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"Be the change that you want to see in the world."  
  — Mohandas Gandhi

Programs and Services

Homeless Support Activities in Laguna Beach

Currently, the homeless support activities in Laguna include:

  • The Friendship Shelter.
  • The Laguna Resource Center.
  • Citizen and church volunteers helping the homeless particularly with meals:
    1. Three dinners per week by church volunteers (Heisler Park).
    2. Saturday breakfast from Christ Fellowship Church (Main Beach).
    3. Wednesday and Saturday lunches (at various locations by various volunteer groups).
  • Police Officer Jason Farris - Community Outreach.
  • Mari Hill - OC Mental Health nurse.
  • The Cold Weather Shelters provided by the Churches each winter, staffed by volunteers, and supported by the city.
  • Volunteer mentors and case managers working with the homeless on a one-on-one basis to help them solve the problems that trap them in homelessness.

Outreach Volunteers

Our most important resources are our outreach volunteers. Review of the homeless statistics for the last ten years show that more Laguna Beach homeless individuals (including chronic homeless) have been returned to a home or shelter-based stable life by outreach volunteers working on the streets then by any of the other activities listed above.

To best understand the plan for our homeless outreach program, we should understand the categories of volunteers that are needed to implement the program. There are four important categories. They are:

  • Volunteers to continue to help prepare and serve meals, to volunteer at the Cold Weather Shelters, and to assist in the acquisition and distribution of food and clothing.
  • Mentors.
  • Case Managers.
  • Information Specialists.

Mentoring

Mentoring is the backbone of homeless outreach. It is performed on a one-on-one basis with each client over a long period of time. The cornerstone of mentoring is to develop a close personal relationship with the client that is based on respect, understanding, knowledge, and love. A mentor must have a significant capacity to listen and the capability to encourage the client to talk and to share. The mentor works with the client to develop:

  1. A mutual understanding and agreement on the client's problems and objectives.
  2. A plan for achieving an agreed-upon goal or set of goals.

The mentor works with the client through each step in the plan. This direct support can involve such things as:

  • Attending meetings with the client, including court appearances, AA meetings, medical appointments, etc.
  • Providing transportation.
  • Helping the client to fill out forms.
  • Practice for interviews.
  • Being available on-call if necessary.
  • Develop family contacts for various purposes.
  • Provide access to food, clothing, medical support, and shelter.
  • Assistance with finding jobs and living accommodations.
  • Helping the client acquire vital documents such as birth certificate, ID, driver's license, social security card, etc.
  • Assistance in obtaining access to special care, such as health clinics, hospital care, legal aid, SSI, etc.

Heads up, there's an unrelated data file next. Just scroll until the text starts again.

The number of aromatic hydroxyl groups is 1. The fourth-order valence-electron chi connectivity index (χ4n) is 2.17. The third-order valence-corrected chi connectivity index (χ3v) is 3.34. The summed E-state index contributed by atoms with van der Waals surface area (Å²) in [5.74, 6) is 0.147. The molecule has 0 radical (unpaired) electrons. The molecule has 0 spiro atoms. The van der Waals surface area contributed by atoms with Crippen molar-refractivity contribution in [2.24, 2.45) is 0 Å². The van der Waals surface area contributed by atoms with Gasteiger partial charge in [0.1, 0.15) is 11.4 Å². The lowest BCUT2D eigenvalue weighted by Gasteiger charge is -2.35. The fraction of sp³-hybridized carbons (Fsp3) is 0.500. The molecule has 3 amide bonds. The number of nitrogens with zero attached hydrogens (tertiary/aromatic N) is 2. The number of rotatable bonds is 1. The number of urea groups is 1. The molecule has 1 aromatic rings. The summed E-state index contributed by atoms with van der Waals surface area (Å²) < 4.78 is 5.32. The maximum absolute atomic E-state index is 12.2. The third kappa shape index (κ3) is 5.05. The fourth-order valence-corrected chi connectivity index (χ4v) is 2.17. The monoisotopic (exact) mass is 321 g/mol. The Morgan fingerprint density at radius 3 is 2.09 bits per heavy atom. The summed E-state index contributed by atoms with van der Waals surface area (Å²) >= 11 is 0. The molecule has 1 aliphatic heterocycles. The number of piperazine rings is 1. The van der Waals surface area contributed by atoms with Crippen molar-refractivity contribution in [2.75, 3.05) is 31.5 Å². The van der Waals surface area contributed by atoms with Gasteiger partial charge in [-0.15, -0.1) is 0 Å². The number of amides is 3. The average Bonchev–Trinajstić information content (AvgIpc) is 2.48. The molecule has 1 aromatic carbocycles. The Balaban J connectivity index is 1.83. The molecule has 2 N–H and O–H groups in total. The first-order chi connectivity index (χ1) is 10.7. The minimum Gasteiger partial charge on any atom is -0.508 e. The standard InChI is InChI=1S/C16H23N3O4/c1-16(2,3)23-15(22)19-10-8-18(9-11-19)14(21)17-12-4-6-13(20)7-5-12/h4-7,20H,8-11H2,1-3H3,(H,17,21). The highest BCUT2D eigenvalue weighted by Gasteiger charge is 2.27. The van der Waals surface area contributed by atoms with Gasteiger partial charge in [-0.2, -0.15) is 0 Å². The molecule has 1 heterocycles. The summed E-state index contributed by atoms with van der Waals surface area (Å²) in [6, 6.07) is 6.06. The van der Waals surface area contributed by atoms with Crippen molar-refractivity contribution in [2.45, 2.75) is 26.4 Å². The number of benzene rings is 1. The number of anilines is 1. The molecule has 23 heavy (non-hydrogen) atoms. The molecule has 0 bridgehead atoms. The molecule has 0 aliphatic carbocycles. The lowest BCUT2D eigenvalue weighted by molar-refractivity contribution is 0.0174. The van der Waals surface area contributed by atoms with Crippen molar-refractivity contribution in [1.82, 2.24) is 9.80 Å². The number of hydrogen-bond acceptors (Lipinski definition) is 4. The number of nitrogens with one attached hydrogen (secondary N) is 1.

Case Management

The purpose of case management is to coordinate and track each client's recovery process and progress toward their desired goals. The Case Manager also works with the Mentor and the client to develop each client's individual recovery plan. Then the Case Manager uses knowledge and understanding of the local resources available to match the client's needs with the appropriate program, service, or organization. Mentor and Case Manager work closely together to coordinate and organize activities aimed at helping the client achieve their goals. The benefit of case management is efficiency by quickly facilitating each client's efforts to follow-through on their desired goals.

Case managers may engage in any of the following activities:

  • Coordinate solution activities carried out on client's behalf.
  • Schedule appointments.
  • Interact with key contacts within local programs and organizations.
  • Use computer to maintain accurate information on various county resources.

Use of Information Specialists

Information specialists are volunteers who become experts in one or more specialty areas. This is an activity that is vital to the successful implementation of both mentoring and case management as described above. These experts work with the mentors and case managers as needed. They add value to the client's recovery process by providing accurate, up-to-date information to help the client and case manager implement their plan of action.

Areas of specialization can include:

  • Procedure for acquiring SSI for our clients.
  • Jobs availability, types, and locations.
  • Housing availability of various types and locations.
  • Detox locations and contacts - both alcohol and drugs.
  • Post-detox facilities, contacts, and details of acceptance.
  • Mental health assistance capabilities in OC, including organizations (and capabilities and limitations), facilities, locations, coverage, key people, interrelationships, etc.
  • Job and skill training opportunities.
  • Emergency shelters, including all aspects of location, capabilities, and limitations.
  • Dental support.
  • Legal support.
  • Specialized Veterans support.
  • Homeless Court operation.